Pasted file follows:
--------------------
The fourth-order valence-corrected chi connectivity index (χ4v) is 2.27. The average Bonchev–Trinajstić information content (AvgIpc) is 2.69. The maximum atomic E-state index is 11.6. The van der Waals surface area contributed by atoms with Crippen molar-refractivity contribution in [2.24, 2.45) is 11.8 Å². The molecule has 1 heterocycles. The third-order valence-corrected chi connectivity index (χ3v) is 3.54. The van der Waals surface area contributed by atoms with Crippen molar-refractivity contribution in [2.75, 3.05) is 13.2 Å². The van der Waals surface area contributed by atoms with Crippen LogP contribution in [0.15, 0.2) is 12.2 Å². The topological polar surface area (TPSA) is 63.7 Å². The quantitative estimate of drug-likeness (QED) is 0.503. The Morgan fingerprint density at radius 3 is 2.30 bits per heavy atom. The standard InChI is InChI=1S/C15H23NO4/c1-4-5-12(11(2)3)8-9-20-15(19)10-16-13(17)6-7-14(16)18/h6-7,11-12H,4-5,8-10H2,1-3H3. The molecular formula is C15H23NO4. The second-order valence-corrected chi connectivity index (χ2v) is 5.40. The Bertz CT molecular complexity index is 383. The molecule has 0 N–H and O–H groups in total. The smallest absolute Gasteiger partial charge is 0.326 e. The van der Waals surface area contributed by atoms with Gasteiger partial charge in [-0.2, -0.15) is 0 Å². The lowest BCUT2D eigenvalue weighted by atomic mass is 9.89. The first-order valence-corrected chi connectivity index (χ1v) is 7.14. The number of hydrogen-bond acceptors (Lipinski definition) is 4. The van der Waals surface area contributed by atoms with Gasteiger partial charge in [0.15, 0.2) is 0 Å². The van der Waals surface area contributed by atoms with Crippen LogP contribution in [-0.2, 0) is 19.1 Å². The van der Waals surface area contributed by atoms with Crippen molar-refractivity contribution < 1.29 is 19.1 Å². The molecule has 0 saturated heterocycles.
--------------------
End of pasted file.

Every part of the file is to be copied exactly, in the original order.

The fourth-order valence-corrected chi connectivity index (χ4v) is 2.27. The average Bonchev–Trinajstić information content (AvgIpc) is 2.69. The maximum atomic E-state index is 11.6. The van der Waals surface area contributed by atoms with Crippen molar-refractivity contribution in [2.24, 2.45) is 11.8 Å². The molecule has 1 heterocycles. The third-order valence-corrected chi connectivity index (χ3v) is 3.54. The van der Waals surface area contributed by atoms with Crippen molar-refractivity contribution in [2.75, 3.05) is 13.2 Å². The van der Waals surface area contributed by atoms with Crippen LogP contribution in [0.15, 0.2) is 12.2 Å². The topological polar surface area (TPSA) is 63.7 Å². The quantitative estimate of drug-likeness (QED) is 0.503. The Morgan fingerprint density at radius 3 is 2.30 bits per heavy atom. The standard InChI is InChI=1S/C15H23NO4/c1-4-5-12(11(2)3)8-9-20-15(19)10-16-13(17)6-7-14(16)18/h6-7,11-12H,4-5,8-10H2,1-3H3. The molecular formula is C15H23NO4. The second-order valence-corrected chi connectivity index (χ2v) is 5.40. The Bertz CT molecular complexity index is 383. The molecule has 0 N–H and O–H groups in total. The smallest absolute Gasteiger partial charge is 0.326 e. The van der Waals surface area contributed by atoms with Gasteiger partial charge in [-0.2, -0.15) is 0 Å². The lowest BCUT2D eigenvalue weighted by atomic mass is 9.89. The first-order valence-corrected chi connectivity index (χ1v) is 7.14. The number of hydrogen-bond acceptors (Lipinski definition) is 4. The van der Waals surface area contributed by atoms with Gasteiger partial charge in [0.15, 0.2) is 0 Å². The van der Waals surface area contributed by atoms with Crippen LogP contribution in [-0.2, 0) is 19.1 Å². The van der Waals surface area contributed by atoms with Crippen molar-refractivity contribution < 1.29 is 19.1 Å². The molecule has 0 saturated heterocycles.